Speaking of unencrypted data, letters are being sent around to AT&T managers alerting them that someone managed to skulk off with an unencrypted company laptop in tow.
According to the letter, the laptop was stolen on May 15th from an employee’s vehicle. It had an unencrypted file containing names, Social Security numbers, and salary information for “a number of AT&T management employees.” No location was disclosed, as AT&T does “not want to potentially notify the thief of the nature of the data on the hard-drive.”
Although the data wasn’t encrypted, the laptop was password protected. Best case, the theft was just a smash-and-grab by someone who plans to dump the drive and resell it. There is no evidence yet that the information has been compromised – not that that relieves any stress for the victims. Unless the laptop is recovered, there’s no way to be sure that problems won’t spring up months or years from now.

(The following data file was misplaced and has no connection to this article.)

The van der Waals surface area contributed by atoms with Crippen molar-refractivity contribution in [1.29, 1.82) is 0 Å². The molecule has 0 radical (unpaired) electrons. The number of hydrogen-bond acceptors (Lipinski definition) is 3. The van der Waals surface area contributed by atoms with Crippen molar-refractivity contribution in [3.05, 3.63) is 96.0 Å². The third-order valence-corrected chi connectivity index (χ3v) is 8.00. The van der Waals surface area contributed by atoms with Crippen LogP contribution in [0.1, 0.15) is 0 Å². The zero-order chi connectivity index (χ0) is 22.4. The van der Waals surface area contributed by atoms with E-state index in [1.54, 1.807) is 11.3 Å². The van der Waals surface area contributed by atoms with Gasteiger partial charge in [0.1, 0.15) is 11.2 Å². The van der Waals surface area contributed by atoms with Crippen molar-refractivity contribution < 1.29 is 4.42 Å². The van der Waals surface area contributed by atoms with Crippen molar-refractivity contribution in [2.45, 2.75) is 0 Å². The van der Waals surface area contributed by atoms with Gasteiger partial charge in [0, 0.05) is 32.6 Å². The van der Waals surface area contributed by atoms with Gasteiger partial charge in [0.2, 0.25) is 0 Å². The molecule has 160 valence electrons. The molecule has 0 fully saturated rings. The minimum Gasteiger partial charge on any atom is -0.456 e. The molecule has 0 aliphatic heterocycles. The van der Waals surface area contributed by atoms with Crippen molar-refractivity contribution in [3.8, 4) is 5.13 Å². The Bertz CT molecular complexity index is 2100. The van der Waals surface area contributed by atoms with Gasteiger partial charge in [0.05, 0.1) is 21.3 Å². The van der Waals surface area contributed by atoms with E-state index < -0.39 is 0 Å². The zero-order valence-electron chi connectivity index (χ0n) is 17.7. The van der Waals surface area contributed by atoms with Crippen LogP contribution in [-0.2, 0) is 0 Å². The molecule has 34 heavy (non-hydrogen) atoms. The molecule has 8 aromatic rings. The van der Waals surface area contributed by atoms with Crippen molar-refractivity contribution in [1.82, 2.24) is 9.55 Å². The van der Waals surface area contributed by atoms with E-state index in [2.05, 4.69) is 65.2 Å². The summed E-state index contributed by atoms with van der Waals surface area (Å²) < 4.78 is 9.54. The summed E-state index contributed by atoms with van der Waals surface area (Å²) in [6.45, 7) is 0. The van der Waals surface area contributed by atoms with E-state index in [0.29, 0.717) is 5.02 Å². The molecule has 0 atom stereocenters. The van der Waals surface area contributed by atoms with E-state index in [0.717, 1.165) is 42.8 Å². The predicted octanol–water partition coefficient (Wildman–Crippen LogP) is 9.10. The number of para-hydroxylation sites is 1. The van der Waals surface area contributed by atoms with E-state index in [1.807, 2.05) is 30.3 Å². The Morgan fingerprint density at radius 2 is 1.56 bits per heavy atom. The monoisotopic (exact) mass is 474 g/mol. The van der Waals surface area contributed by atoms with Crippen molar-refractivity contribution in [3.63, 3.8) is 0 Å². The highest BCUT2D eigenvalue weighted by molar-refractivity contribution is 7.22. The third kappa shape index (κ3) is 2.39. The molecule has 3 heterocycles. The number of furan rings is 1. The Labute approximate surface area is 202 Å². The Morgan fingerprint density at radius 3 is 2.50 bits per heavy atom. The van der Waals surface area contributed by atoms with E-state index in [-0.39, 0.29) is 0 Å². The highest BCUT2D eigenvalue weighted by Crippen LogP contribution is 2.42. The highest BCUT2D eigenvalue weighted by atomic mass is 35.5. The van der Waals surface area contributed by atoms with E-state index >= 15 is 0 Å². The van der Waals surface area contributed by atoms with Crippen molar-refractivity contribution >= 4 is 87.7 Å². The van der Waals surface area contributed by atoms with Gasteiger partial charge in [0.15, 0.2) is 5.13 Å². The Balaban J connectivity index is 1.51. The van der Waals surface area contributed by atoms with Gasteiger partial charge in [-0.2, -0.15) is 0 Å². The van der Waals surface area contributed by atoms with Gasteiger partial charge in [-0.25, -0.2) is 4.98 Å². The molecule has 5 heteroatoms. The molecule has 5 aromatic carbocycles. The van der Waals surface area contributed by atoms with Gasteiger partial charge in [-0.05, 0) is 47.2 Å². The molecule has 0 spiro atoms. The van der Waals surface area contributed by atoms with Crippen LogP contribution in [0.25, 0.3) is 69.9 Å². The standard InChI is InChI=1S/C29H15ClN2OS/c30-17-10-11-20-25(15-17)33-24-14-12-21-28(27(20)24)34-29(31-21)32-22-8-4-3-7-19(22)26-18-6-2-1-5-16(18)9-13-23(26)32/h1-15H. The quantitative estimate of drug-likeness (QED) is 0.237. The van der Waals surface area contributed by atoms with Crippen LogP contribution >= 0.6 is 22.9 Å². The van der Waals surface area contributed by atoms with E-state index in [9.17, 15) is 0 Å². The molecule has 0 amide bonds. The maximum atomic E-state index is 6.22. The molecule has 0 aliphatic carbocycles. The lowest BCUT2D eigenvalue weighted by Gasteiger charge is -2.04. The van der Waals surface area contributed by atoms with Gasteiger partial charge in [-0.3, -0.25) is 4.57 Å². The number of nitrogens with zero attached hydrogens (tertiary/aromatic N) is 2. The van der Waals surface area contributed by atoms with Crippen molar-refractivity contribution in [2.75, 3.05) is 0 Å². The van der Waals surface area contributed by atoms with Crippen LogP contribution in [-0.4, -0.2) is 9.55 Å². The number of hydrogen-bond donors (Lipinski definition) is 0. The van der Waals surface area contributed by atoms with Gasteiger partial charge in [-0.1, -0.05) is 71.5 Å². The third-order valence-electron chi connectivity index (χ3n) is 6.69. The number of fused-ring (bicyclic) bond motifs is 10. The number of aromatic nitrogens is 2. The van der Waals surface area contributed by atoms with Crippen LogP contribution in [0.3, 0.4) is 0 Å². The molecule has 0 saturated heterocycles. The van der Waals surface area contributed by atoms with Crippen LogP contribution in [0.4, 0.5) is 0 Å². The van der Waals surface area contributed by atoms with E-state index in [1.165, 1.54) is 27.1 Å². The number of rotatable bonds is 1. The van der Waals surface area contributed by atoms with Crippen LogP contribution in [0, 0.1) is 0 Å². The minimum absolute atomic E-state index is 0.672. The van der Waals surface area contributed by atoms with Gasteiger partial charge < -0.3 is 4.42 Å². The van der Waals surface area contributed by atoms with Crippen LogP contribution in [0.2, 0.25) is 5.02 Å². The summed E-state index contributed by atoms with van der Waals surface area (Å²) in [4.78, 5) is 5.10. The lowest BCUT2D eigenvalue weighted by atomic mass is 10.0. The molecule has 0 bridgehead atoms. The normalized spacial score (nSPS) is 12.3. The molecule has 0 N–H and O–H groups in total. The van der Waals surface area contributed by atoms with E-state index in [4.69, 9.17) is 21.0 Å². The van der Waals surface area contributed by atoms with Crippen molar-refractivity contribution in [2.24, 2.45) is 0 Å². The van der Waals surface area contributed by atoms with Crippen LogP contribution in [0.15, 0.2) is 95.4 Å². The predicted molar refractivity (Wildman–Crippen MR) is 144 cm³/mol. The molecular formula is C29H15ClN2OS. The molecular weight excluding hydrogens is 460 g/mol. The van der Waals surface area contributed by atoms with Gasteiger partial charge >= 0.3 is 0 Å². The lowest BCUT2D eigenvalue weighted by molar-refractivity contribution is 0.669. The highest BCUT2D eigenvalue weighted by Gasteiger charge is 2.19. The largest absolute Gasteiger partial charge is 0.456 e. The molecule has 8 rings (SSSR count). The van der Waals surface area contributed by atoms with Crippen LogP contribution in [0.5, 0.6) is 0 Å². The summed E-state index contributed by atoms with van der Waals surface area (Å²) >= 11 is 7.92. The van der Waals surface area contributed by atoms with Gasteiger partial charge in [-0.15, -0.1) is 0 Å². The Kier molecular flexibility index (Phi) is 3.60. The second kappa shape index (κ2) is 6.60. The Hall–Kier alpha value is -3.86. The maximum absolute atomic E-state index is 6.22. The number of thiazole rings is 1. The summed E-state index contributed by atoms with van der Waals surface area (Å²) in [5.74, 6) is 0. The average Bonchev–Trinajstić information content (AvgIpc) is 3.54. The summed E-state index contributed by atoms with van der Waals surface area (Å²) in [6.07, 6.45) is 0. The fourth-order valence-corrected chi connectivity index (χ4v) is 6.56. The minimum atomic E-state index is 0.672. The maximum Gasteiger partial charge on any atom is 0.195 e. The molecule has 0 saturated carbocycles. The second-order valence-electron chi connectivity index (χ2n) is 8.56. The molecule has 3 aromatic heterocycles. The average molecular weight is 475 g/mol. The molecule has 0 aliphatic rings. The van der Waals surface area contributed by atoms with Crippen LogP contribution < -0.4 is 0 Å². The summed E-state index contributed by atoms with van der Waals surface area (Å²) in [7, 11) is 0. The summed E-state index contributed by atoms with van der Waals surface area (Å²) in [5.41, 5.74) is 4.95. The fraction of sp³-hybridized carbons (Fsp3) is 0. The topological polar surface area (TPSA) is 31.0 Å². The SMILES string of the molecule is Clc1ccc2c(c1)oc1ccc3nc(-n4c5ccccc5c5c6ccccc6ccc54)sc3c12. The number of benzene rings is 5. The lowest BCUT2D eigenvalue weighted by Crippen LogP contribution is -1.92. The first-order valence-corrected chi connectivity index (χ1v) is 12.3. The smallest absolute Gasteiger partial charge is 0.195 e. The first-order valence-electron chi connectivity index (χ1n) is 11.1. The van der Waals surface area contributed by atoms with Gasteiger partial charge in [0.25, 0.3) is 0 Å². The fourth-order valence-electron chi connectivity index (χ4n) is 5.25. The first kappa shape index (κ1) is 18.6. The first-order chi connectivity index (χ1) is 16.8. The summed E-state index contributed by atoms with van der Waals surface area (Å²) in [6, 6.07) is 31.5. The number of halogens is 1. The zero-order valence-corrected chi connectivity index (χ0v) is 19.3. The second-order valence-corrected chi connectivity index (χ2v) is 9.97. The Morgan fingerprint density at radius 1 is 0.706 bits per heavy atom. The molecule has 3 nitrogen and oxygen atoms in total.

Hopefully this serves as a wake up call to any companies out there not keeping a strict eye on these sorts of things (read: It won’t). It takes all of a few minutes per system to get FileVault or BitLocker or TrueCrypt up and running. How much time will be spent dealing with police reports and credit agencies over this?
Photo Credit: kowitz